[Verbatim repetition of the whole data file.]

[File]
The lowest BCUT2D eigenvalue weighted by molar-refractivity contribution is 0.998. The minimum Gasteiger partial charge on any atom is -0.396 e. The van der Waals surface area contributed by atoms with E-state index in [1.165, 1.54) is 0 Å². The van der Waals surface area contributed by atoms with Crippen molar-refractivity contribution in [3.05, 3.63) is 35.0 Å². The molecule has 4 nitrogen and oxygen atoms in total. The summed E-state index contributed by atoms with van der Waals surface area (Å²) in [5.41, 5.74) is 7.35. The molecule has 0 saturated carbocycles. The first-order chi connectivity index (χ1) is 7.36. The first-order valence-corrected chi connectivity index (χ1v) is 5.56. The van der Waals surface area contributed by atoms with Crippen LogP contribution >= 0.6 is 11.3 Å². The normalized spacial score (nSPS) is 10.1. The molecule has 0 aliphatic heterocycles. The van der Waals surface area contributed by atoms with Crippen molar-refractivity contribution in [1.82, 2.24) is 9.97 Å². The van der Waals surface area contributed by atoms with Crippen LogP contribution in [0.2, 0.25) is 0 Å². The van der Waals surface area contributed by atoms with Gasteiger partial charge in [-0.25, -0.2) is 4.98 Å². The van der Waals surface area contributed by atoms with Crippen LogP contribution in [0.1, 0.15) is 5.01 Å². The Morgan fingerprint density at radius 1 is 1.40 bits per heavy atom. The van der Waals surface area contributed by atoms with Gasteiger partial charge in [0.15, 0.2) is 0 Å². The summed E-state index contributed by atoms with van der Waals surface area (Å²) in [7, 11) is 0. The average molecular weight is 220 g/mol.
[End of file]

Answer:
The lowest BCUT2D eigenvalue weighted by molar-refractivity contribution is 0.998. The minimum Gasteiger partial charge on any atom is -0.396 e. The van der Waals surface area contributed by atoms with E-state index in [1.165, 1.54) is 0 Å². The van der Waals surface area contributed by atoms with Crippen molar-refractivity contribution in [3.05, 3.63) is 35.0 Å². The molecule has 4 nitrogen and oxygen atoms in total. The summed E-state index contributed by atoms with van der Waals surface area (Å²) in [5.41, 5.74) is 7.35. The molecule has 0 saturated carbocycles. The first-order chi connectivity index (χ1) is 7.36. The first-order valence-corrected chi connectivity index (χ1v) is 5.56. The van der Waals surface area contributed by atoms with Crippen LogP contribution >= 0.6 is 11.3 Å². The normalized spacial score (nSPS) is 10.1. The molecule has 0 aliphatic heterocycles. The van der Waals surface area contributed by atoms with Crippen molar-refractivity contribution in [1.82, 2.24) is 9.97 Å². The van der Waals surface area contributed by atoms with Crippen LogP contribution in [0.2, 0.25) is 0 Å². The van der Waals surface area contributed by atoms with Gasteiger partial charge in [-0.25, -0.2) is 4.98 Å². The van der Waals surface area contributed by atoms with Crippen LogP contribution in [0.1, 0.15) is 5.01 Å². The Morgan fingerprint density at radius 1 is 1.40 bits per heavy atom. The van der Waals surface area contributed by atoms with Gasteiger partial charge in [0.15, 0.2) is 0 Å². The summed E-state index contributed by atoms with van der Waals surface area (Å²) in [7, 11) is 0. The average molecular weight is 220 g/mol.